Many critics have complained, with justice, that a great flaw in This Side of Paradise (aside from its loose, rambling structure) is the fact that the author seems uncertain as to his own attitude. He mocks the romantic delusions or emotional melodrama of his “little rich boy,” Amory Blaine, while too often he shares, or seems to share, in the delusions themselves.
There is, in short, a kind of “smart” pseudo-sophistication imbedded within the narrative itself-a series of “clever comments” inserted for the sake of the cleverness rather than for any aesthetic purpose. And one result of this aesthetic self-indulgence is that the reader may find it difficult to take either Amory or his adventures with any degree of seriousness at all. Indeed, one feels as though the author himself were doing what Amory does during the course of the narrative: he merely holds the posture of writing about what actually is a very slight matter.
The need for some sort of imposing or melodramatic gesture is, of course, one of the chief qualities of Amory Blaine as an adolescent. That neither Amory nor his creator-F. Scott Fitzgerald-ever grew out of this need, is a fact that readers of Fitzgerald’s works have recognized as central to the direction of his life and career. For Amory, at any rate, and for his mother Beatrice Blaine as well, the posture of reality all too often replaces reality itself, while gesture stands as a substitute for emotional commitment.
A woman of inherited wealth, Beatrice Blaine is a lovely, charming, superficial, childlike woman who maintains the posture of romance, a mere surface superimposed upon an essentially frigid or infantile refusal to commit herself to anything at all. She is, of course, the prototype for what has come to be known as the “Fitzgerald Woman” – an “enchanting” but essentially parasitic femme fatale whom Fitzgerald the author used so often for his books, and whom (in the person of Zelda) Fitzgerald the man finally married.
Beatrice’s attitude toward the Church, for example, is typical of her attitude toward all emotional commitments. “She had once been a Catholic,” we are told, “but discovering that the Priests were infinitely more attentive when she was in the process of either losing or regaining faith in the Mother Church, she maintained an enchantingly wavering attitude. . . . Next to doctors, priests were her favorite sport.” The effect, of course, is that of a woman for whom all action is a matter of calculated performance.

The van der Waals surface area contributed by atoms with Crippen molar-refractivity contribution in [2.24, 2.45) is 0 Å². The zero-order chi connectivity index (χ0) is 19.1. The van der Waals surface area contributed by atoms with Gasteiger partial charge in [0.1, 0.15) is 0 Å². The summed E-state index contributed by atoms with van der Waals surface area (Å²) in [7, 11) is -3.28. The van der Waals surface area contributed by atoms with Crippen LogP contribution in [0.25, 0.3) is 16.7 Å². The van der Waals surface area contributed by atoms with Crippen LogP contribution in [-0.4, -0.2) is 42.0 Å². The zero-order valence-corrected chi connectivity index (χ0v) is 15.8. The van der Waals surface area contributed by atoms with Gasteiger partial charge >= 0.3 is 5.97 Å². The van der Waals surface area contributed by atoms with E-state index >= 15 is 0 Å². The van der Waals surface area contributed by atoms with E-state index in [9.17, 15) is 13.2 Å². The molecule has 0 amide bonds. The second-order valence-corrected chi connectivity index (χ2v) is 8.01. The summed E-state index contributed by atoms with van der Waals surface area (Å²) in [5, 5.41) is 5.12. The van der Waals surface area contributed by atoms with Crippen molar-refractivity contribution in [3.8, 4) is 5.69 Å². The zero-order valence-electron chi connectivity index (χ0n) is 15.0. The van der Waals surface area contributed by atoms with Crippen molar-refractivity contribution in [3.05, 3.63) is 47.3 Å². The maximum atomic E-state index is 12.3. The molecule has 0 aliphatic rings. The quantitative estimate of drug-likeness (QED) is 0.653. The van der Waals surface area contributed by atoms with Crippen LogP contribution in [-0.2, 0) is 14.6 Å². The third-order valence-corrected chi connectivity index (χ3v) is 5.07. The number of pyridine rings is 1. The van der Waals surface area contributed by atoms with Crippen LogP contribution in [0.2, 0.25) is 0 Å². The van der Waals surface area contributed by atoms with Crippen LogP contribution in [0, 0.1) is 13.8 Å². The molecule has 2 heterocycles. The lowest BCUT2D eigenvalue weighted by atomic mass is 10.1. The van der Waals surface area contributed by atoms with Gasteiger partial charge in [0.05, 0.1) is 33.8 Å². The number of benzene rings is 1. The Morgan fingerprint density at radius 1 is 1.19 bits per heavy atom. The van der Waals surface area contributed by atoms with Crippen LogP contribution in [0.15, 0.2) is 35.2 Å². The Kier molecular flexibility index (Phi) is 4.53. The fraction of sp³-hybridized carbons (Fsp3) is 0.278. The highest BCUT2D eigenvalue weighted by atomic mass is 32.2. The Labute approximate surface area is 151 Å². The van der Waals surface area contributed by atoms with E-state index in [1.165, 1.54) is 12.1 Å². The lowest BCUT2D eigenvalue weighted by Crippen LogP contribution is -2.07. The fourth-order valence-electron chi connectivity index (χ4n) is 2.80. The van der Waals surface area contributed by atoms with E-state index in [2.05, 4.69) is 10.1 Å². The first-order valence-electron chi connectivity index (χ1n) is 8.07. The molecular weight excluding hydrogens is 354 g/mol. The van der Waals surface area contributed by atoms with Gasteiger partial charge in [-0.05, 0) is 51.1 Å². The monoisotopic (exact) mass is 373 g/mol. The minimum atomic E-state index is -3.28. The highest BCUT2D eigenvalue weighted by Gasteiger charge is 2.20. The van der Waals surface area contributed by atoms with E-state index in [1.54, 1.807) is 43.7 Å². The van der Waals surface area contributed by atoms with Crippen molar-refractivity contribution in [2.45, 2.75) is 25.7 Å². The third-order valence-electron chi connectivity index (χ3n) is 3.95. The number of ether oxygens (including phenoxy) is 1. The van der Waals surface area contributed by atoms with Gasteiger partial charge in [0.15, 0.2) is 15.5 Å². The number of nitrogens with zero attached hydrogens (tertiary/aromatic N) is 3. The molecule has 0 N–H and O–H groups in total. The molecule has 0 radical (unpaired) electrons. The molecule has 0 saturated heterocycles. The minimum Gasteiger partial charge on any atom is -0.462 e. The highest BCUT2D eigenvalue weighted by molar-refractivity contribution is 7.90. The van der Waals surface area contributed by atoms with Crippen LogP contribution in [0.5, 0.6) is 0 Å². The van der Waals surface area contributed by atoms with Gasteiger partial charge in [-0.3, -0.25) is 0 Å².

Her very marriage to the weak and “ineffectual” (though rather literary and “romantic”) Stephen Blaine, Amory’s father, was a similar “sport”: having married the all but invisible Mr. Blaine, Beatrice is subsequently rather astonished at actually becoming pregnant, and makes of Amory himself a perpetual toy of whatever fashionable manner she currently approves. That Amory, indeed, falls into a posture of play-acting whenever he is with Beatrice, is itself an indication of her “charm” – and her lack of substance.
The first chapter of This Side of Paradise is a very important one because it includes many themes which Fitzgerald repeats and amplifies throughout the rest of the novel. Amory, for example, from the very beginning of the book-especially during his early adolescence in Minneapolis and his four years at St. Regis’ Academy in Connecticut-is precocious, “romantic,” and literally stuffed with gestures that come both from his own rather exotic reading, and from the rootless globe-trotting of his mother. The very title of the chapter (“Amory, Son of Beatrice”) is both a parody of Epic genealogy, and clear indication that Amory is a “momma’s boy” in a very profound sense of the term.
Amory himself, with his long-lashed and unusual green eyes, with his calculated “charm,” and his immense, though vague conviction of his own “superiority,” from the very beginning relates to all aspects of reality through a veil of deliberate posturing. Anything too “real,” indeed, alarms rather than interests him: while playing a romantic scene with Myra St. Clair, for example, he is enchanted with the young girl until he actually kisses her. And then occurs an abrupt change from “romantic” mood (“their lips brushed like wild flowers in the wind,” writes Fitzgerald) to one of actual repugnance: Amory, having touched the actual flesh of the girl, feels merely a “sudden revulsion . . . disgust, loathing of the entire incident.”